Ming Lai wants to know how backup programs handle files that are currently open and changing.
Ming actually asked something much more specific: How does Mozy backup open TrueCrypt vault files. I’ll give you a more general answer, applicable to anyone who uses backup software, followed by some specifics about those two programs (both of which I use regularly).
Most good, current backup programs, including Mozy, use Windows Volume Shadow Service (VSS). Introduced with Windows XP, VSS takes a snapshot of open files, creating what are basically temporary read-only copies that can be backed up by any VSS-capable program. It’s a nifty way around Windows’ habit of not letting you mess with an open file.
This is a nice convenience–you can backup while you work, something that really wasn’t practical before VSS. But it has its downside: Changes you make to the file in the course of the backup won’t get safely copied until the next backup.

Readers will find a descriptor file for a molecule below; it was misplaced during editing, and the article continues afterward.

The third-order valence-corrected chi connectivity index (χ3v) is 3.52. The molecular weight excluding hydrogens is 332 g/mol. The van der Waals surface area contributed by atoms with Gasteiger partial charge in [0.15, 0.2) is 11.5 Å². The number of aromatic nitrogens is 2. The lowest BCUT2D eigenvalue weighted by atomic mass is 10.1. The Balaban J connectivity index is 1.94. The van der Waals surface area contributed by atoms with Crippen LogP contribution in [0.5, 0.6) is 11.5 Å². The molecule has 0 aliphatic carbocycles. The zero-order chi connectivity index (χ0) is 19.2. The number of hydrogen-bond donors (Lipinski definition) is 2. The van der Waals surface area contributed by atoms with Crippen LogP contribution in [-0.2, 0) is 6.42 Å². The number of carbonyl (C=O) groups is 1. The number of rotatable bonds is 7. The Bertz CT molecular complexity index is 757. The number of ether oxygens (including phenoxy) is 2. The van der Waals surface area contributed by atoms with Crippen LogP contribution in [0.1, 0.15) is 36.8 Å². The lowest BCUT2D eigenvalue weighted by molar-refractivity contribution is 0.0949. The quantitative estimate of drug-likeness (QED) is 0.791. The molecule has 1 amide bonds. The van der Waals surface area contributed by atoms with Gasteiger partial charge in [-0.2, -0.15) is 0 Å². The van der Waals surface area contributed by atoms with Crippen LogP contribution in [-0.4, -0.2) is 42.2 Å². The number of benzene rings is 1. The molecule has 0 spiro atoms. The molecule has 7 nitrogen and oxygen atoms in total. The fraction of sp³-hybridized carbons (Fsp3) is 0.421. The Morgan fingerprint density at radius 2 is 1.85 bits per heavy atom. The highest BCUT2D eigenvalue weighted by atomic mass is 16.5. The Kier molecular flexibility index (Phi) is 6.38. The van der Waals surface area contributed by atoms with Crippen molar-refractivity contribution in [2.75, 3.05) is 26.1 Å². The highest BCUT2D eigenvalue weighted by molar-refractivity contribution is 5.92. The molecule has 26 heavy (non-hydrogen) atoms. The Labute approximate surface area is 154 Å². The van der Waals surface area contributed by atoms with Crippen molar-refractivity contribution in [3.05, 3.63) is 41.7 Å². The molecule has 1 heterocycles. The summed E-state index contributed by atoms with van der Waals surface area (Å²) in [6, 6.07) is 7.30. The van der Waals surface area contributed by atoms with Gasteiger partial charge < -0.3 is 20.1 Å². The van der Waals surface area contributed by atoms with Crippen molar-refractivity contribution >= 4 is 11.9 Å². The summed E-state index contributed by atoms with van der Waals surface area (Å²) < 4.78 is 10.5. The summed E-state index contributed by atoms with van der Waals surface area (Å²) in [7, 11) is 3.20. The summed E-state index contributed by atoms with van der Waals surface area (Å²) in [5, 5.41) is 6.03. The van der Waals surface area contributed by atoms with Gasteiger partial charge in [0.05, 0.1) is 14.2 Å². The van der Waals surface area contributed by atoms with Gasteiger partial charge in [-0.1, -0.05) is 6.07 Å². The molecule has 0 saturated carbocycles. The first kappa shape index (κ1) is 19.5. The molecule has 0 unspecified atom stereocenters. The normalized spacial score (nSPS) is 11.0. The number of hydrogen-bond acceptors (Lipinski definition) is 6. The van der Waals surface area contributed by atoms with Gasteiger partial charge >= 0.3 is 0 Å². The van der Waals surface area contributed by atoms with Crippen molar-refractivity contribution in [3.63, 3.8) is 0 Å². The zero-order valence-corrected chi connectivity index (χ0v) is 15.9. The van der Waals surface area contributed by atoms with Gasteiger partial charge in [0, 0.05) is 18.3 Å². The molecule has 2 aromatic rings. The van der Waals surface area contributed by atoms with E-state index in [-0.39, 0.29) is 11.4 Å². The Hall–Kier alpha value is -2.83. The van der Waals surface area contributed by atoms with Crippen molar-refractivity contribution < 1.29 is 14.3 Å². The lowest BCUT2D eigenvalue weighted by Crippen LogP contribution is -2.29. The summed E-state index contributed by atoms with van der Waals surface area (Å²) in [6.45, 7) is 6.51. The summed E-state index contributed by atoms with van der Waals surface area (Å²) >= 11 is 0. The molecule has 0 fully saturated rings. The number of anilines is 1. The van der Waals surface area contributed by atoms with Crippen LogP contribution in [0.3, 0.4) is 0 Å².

For instance, Mozy is backing up my system as I write this (really). If this file becomes hopelessly corrupted tomorrow morning and I have to restore it from the backup, I won’t get this paragraph back. (The next day: Fortunately, that didn’t happen.)
TrueCrypt vault files have another issue: Since they contain other files, they can be quite large (I’ve got one that’s over 200MB). And for security reasons, you really want to back up the vault rather than the files inside of it. If you’re backing up online, a 200MB file can slow things down horribly.
To avoid this problem, Mozy seldom backs up large files in their entirety. Instead it usually backs up only the parts that have changed, basically creating patches that can be used to recreate various versions of the file. Of course, it can’t keep patching the file forever. Every so often it decides it needs to back up the whole file. That’s when I have to leave the PC running all night.
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